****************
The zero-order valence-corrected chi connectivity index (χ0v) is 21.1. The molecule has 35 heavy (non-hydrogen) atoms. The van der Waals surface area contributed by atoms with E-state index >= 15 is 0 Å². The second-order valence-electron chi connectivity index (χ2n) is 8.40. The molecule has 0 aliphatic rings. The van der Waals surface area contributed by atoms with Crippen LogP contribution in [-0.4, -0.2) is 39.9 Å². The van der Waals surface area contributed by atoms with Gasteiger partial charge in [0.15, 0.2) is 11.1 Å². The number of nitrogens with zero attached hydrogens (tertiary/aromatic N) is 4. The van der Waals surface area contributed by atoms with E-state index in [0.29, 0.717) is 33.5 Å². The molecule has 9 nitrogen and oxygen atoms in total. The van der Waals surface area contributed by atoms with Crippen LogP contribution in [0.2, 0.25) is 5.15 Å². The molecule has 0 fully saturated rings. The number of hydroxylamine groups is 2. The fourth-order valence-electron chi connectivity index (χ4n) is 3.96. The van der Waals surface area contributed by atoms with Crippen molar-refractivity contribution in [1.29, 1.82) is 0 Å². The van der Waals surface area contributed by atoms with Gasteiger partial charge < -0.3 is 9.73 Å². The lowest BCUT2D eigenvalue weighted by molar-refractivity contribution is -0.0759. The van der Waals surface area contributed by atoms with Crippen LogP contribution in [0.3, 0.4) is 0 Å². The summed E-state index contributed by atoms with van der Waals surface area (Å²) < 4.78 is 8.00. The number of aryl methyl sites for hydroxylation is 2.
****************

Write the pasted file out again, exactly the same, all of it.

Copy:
The zero-order valence-corrected chi connectivity index (χ0v) is 21.1. The molecule has 35 heavy (non-hydrogen) atoms. The van der Waals surface area contributed by atoms with E-state index >= 15 is 0 Å². The second-order valence-electron chi connectivity index (χ2n) is 8.40. The molecule has 0 aliphatic rings. The van der Waals surface area contributed by atoms with Crippen LogP contribution in [-0.4, -0.2) is 39.9 Å². The van der Waals surface area contributed by atoms with Gasteiger partial charge in [0.15, 0.2) is 11.1 Å². The number of nitrogens with zero attached hydrogens (tertiary/aromatic N) is 4. The van der Waals surface area contributed by atoms with E-state index in [0.29, 0.717) is 33.5 Å². The molecule has 9 nitrogen and oxygen atoms in total. The van der Waals surface area contributed by atoms with Crippen LogP contribution in [0.2, 0.25) is 5.15 Å². The molecule has 0 fully saturated rings. The number of hydroxylamine groups is 2. The fourth-order valence-electron chi connectivity index (χ4n) is 3.96. The van der Waals surface area contributed by atoms with Crippen molar-refractivity contribution in [1.29, 1.82) is 0 Å². The van der Waals surface area contributed by atoms with Gasteiger partial charge < -0.3 is 9.73 Å². The lowest BCUT2D eigenvalue weighted by molar-refractivity contribution is -0.0759. The van der Waals surface area contributed by atoms with Crippen LogP contribution in [0.3, 0.4) is 0 Å². The summed E-state index contributed by atoms with van der Waals surface area (Å²) < 4.78 is 8.00. The number of aryl methyl sites for hydroxylation is 2.